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    The older 60s and 80s had flange connections to the supply and return ports, but they've been replaced with standard 2" threads. I didn't have any problems with that. My wife wondered why the supply pipe extends so high up above the top of the boiler (I don't have much headroom in my boiler room). It's so you have enough clearance to get the top covers off.

    I had no trouble with the electrics. Just hooked it up and ran. Mine did come with a small electric gizmo that looks kind of like a fuse or something. I've never figured out what that's for. I guess I could post a pic if nobody knows.

    The nice thing about having two blowers, leaddog, is that if one goes down, you can block off its nozzle and keep going with the other one. They're nice quiet blowers.
  8. Father John

    Father John New Member

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    This line of questioning of mine on the merits of EKO and Econoburn may be turning into a thread about Garn, as I am increasingly interested in its possibilities. It may be that it is ideally suited to our large masonry building, with its own flywheel effect.

    While I eagerly await hearing from the Garn company itself, perhaps someone can tell me what is the simple way to measure actual hourly Btu use in a system, since that is an answer I should be able to provide to these different manufacturers. Our radiant system now is being run only by oil fired boiler, to my great regret.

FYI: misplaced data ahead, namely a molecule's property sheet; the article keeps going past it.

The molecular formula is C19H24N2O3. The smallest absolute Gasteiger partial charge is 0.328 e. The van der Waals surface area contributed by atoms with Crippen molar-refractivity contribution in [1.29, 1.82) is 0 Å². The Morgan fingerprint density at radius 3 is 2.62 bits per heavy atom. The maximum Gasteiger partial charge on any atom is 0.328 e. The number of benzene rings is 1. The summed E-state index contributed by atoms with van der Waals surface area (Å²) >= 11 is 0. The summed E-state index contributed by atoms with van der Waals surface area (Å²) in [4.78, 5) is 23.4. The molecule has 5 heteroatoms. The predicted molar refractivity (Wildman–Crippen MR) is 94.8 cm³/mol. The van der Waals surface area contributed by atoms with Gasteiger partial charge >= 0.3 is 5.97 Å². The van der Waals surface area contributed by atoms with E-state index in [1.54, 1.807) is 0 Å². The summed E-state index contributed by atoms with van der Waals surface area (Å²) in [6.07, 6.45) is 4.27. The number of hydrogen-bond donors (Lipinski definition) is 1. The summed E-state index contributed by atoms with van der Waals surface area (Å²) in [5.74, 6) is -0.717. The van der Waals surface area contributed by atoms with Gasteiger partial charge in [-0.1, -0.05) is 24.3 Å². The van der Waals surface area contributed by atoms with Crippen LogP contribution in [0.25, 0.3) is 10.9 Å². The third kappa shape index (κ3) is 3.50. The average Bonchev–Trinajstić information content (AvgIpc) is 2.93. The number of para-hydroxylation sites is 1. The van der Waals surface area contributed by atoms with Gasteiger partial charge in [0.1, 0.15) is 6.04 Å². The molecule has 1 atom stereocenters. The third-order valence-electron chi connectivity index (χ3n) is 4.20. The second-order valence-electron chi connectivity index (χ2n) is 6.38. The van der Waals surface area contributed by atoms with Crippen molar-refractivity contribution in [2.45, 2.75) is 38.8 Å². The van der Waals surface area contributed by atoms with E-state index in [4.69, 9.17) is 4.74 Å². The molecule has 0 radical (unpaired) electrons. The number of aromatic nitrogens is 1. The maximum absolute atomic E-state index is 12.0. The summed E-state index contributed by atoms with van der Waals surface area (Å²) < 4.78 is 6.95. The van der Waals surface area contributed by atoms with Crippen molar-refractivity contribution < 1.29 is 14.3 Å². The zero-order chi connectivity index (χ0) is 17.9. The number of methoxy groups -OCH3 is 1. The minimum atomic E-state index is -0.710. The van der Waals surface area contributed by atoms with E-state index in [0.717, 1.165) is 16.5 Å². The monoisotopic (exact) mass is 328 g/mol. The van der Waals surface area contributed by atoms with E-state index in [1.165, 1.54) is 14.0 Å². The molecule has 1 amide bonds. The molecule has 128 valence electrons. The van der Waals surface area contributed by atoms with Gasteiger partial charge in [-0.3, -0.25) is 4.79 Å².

Thanks again for all the invaluable help.
  9. Nofossil

    Nofossil Moderator Emeritus

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    To a first approximation, look at your oil deliveries from last year. Oil provides about 115,000 BTU per gallon in a typical boiler. If you know how many gallons per month you used, you can do the math. Since you only use one boiler, it will be less than 140,000 BTU/hr.
  10. Father John

    Father John New Member

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    Well, I might have guessed the simple way wouldn't work for us. You will have to tell me now what the complicated way is.

    We have a 2000 gal tank buried, and we buy oil once a year, usually in late summer when it seems to be a little cheaper, so I don't have a clue what the monthly usage is. I also didn't record exactly how many weeks we heated last year, so I don't even know what our seasonal average was.
  11. Eric Johnson

    Eric Johnson Mod Emeritus

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    I can't speak for nofossil, but I suspect he will prescribe what's known as a heat loss calculation on the spaces you're trying to heat. You can download a free one here:

    http://www.heatinghelp.com

    Or hire a heating contractor to do one for you. Oftentimes that's included for free if you're asking them to spec and quote a system for you. You may have had one done as part of your oil boiler installation, and it would probably still be valid if your physical plant hasn't changed too much since then.

    A couple more items I thought about the other day pertaining to our discussion here:

    1.) Boiler weight doesn't tell you a whole lot about relative quality, though I agree that heavier is probably better. However, much of the weight in a modern gasifier is refractory cement, both at the bottom of both combustion chambers and cast into the doors and other parts that don't have water behind them. My point is that you can build a heavy boiler that scrimps on the steel. I'm not saying that's the case with either of the quality boiler you're considering, just pointing out that it's not necessarily a good basis for judging quality.